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  • Writer's pictureAIM Team

Graves Introduces Bill Adding Accountability, Oversight to the EPA

WASHINGTON, D.C. – U.S. Representative Sam Graves yesterday introduced a bill to add accountability to the Environmental Protection Agency (EPA) and halt all regulations coming out of the agency. Graves’ bill, the Stop the EPA Act, would fundamentally change the way the EPA operates and is overseen by Congress.

“From seizing control over private property to rewriting standing law, the EPA has gone too far,” Rep. Graves said. “Unelected bureaucrats at the agency have too much power and not enough accountability.”

“What’s worse, many of the same regulations they are forcing on this country are the same policies that have been rejected by Congress,” Rep. Graves continued. “The Stop the EPA Act will give Congress the opportunity to review all regulations and bring some much needed oversight to the process.”

The Stop the EPA Act will require Congress to approve all regulations with an economic impact over $50 million. Any regulation not approved by Congress would be nullified entirely. The bill would also stop all prior and current regulations until they are able to be reviewed.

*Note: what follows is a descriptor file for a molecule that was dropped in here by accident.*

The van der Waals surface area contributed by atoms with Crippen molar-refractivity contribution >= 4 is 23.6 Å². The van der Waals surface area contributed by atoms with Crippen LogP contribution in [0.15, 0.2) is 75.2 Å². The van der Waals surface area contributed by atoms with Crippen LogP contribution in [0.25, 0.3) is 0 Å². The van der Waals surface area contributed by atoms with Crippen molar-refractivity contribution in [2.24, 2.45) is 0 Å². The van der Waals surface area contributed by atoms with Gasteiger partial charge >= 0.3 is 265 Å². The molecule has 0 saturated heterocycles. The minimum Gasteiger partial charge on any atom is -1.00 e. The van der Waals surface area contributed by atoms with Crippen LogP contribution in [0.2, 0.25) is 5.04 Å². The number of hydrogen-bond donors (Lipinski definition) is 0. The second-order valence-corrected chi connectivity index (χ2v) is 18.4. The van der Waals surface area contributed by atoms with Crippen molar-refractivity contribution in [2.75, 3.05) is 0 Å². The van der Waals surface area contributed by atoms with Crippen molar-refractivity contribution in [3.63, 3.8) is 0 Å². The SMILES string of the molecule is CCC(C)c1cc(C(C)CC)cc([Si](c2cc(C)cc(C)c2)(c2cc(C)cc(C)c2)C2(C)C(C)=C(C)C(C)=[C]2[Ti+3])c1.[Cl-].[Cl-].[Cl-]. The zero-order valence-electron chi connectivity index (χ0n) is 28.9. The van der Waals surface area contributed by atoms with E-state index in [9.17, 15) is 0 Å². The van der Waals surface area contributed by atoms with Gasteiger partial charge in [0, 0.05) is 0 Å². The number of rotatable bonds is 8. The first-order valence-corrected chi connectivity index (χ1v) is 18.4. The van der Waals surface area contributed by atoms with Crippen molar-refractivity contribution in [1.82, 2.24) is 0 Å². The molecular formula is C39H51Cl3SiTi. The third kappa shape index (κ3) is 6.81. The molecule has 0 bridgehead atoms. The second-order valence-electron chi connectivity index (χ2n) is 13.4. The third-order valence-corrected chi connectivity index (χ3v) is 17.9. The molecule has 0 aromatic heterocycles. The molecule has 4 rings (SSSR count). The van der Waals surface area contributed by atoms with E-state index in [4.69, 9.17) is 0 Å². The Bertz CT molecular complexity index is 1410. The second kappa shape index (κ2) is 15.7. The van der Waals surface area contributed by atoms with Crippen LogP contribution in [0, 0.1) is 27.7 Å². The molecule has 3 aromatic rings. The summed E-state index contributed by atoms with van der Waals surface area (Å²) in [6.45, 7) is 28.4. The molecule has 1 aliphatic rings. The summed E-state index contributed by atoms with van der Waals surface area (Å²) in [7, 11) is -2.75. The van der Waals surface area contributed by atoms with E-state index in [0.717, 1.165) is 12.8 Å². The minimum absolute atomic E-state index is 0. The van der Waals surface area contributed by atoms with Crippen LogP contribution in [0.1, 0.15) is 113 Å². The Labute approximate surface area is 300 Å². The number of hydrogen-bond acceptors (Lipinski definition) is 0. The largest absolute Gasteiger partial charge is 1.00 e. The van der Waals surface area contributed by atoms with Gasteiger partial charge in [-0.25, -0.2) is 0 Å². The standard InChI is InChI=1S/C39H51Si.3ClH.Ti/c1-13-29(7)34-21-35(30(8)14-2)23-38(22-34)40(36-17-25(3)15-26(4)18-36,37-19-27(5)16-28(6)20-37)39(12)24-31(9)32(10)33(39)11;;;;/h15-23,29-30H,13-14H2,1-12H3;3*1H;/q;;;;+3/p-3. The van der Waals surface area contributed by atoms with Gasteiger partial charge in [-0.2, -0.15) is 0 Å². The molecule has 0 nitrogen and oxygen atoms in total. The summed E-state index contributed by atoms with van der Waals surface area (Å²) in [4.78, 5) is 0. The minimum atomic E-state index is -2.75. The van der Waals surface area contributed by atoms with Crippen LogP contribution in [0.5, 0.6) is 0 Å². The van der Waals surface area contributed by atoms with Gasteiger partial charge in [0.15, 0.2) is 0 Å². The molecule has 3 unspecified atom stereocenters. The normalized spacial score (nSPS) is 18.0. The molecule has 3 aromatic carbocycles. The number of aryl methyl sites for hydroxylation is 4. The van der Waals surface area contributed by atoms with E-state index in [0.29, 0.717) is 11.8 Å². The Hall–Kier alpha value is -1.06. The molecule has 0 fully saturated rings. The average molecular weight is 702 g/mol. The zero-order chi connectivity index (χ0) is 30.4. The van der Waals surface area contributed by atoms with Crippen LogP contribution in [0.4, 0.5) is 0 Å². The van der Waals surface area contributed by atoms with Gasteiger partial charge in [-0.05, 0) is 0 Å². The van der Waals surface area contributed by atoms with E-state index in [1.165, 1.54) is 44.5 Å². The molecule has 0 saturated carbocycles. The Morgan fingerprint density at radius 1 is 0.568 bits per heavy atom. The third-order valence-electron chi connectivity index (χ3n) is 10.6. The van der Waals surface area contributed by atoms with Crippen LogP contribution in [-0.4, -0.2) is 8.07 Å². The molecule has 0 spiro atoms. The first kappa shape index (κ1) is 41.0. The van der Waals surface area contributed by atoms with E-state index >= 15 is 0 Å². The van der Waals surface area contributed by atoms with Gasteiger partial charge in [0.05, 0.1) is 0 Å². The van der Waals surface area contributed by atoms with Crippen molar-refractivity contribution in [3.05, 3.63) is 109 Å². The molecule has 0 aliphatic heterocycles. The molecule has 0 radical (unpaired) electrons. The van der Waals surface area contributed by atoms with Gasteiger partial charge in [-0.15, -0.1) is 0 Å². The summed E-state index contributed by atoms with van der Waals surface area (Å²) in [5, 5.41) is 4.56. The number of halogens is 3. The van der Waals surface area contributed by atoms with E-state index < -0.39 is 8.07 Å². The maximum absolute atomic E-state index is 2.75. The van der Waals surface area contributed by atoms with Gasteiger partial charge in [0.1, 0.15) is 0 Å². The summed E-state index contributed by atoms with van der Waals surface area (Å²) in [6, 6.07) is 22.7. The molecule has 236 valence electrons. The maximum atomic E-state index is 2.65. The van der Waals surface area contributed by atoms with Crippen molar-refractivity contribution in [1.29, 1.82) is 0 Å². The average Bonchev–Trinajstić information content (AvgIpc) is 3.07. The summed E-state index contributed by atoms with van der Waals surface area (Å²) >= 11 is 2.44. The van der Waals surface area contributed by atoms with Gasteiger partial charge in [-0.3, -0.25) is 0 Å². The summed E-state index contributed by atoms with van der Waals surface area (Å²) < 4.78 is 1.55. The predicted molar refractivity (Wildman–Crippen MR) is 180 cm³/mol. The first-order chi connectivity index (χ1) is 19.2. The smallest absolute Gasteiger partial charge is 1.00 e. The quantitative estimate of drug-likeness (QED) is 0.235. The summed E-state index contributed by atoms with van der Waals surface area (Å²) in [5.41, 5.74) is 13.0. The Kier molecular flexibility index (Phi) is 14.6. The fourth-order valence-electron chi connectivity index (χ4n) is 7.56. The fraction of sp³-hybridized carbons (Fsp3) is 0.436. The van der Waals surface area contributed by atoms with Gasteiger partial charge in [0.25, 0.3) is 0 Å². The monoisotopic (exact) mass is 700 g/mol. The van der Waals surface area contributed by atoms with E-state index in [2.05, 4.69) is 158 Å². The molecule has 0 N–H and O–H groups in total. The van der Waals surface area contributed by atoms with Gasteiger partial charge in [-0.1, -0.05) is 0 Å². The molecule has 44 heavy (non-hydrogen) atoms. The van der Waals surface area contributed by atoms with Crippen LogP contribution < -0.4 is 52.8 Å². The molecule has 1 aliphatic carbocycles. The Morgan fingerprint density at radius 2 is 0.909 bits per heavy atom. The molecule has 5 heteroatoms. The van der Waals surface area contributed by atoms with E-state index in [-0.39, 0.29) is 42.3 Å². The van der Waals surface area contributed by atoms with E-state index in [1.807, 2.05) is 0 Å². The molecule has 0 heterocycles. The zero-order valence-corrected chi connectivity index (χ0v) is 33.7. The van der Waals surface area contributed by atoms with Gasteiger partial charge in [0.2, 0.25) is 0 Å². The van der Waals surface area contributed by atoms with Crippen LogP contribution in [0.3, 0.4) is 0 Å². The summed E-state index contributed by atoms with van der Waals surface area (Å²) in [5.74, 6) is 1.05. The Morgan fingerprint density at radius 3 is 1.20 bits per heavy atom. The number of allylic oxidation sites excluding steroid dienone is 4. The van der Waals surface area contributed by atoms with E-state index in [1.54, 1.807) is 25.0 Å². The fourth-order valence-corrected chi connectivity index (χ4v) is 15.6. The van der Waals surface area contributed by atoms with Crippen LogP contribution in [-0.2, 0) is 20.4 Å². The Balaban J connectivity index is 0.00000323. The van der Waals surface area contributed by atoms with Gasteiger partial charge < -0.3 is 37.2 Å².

BACKGROUND INFORMATION: One of the best examples of the EPA’s assault on rural America is its Waters of the U.S. (WOTUS) rule. The EPA and the U.S. Army Corps of Engineers jointly released WOTUS in April of 2014, changing the way streams and wetlands were protected under the Clean Water Act. The rule significantly expands the federal government’s power and even enables them to seize control over private property.

WOTUS, and other similar EPA regulations, have had real effects on Missourians. Steve Hall recently purchased land near Parkville so he could build his family a home. Soon after, Steve decided that he wanted to build a pond on his property as well. He complied with the law and with the Missouri Department of Conservation, and received permits from Platte County and the City of Parkville approving the pond.

Because of WOTUS, the Army Corps of Engineers stepped in, telling Steve that his private pond fell under the federal government’s jurisdiction. The EPA determined that the property was vital to the local ecosystem and that building a small pond would have “untold adverse effects” on the land.

Steve was prohibited from building the pond on his land unless the Corps approved his permit, and until he paid nearly $175,000 in “environmental mitigation and excavator’s impact fees.”

The Clean Water Act was intended to create a partnership between local, state, and federal governments in the joint effort to keep our waters clean. For over 40 years, that partnership has been widely successful. Under the Obama Administration, the EPA is reversing decades of progress, hard-work, and cooperation. This EPA has shown that it believes it knows what’s best for the American people, and is willing to stop at nothing to achieve its objectives. The Stop the EPA Act will ensure Congress is playing its appropriate role in overseeing this out of control federal agency.



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